A wave of ISIS-connected terror attacks over the past weekend suggests a mix of inspiration and the directed operation of clandestine cells. They appear to represent a shift to out-of-area operations as ISIS-controlled territory shrinks.
Palo Alto reports evidence linking the MNKit exploit generator with three Chinese cyber-espionage campaigns targeting the Russian military, Tibetan communities, and Uyghur minorities.
SBDH malware appears in active espionage campaigns run against targets in five Eastern European countries, one former Soviet Republic and four ex-members of the Warsaw Pact. ESET sees several interesting features in SBDH, among them similarities to tools used in Buhtrap raids on Russian banks and the use of steganography to hide command-and-control features.
OurMine, representing itself as a white-hat security scanning outfit, hacked the Vox Media editor-in-chief’s Twitter feed to promote its services. CSO coldly reports that “most real security professionals see the group as a collective of script kiddies,” and their hacks as fallout from the recent series of credential dumps that exposed recycled passwords.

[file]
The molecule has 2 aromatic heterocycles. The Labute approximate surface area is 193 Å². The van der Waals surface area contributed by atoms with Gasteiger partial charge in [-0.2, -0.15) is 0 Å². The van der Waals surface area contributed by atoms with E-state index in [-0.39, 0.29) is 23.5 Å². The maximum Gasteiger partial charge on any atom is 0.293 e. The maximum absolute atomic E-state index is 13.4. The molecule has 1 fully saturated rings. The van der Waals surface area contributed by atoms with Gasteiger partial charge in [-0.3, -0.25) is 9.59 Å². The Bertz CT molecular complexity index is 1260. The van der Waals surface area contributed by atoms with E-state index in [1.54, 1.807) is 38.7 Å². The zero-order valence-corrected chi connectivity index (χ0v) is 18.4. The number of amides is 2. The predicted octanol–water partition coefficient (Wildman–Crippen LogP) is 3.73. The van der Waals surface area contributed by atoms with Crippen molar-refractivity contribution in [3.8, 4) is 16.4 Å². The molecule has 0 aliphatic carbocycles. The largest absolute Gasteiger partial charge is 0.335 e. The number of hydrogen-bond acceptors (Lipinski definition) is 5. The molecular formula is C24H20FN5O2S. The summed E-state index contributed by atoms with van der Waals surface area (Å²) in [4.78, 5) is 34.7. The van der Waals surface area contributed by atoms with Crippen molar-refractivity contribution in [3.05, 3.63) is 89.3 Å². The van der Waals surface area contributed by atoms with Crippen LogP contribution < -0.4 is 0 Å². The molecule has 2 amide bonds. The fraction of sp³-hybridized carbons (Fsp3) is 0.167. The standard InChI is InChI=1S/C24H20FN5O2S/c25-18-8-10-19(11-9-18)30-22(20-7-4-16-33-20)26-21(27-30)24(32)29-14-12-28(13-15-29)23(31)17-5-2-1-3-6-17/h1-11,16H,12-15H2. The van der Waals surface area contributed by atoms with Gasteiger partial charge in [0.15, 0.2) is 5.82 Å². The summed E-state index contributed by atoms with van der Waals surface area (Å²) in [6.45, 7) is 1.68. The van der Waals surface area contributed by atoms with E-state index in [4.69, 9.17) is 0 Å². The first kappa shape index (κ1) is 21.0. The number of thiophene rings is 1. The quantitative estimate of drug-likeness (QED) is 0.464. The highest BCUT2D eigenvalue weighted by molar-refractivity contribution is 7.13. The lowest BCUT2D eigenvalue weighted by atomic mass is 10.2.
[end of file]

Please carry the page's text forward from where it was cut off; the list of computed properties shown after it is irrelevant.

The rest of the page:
Heimdal warns that the Adwind remote access Trojan is back, infecting systems without tripping anti-virus warnings.
Two new ransomware strains appear: “Satana” follows Petya’s example and encrypts master boot records as well as files, and “Zepto” seems to have succeeded its hospital-targeting progenitor Locky.
Chinese Internet censorship tightens its grip on social media. Observers foresee continuing increase in Russian cyber offensives.
Investigation of US State Department emails grows warmer: Attorney General Lynch controversially meets with former-President Clinton; the FBI interviews the former Secretary of State.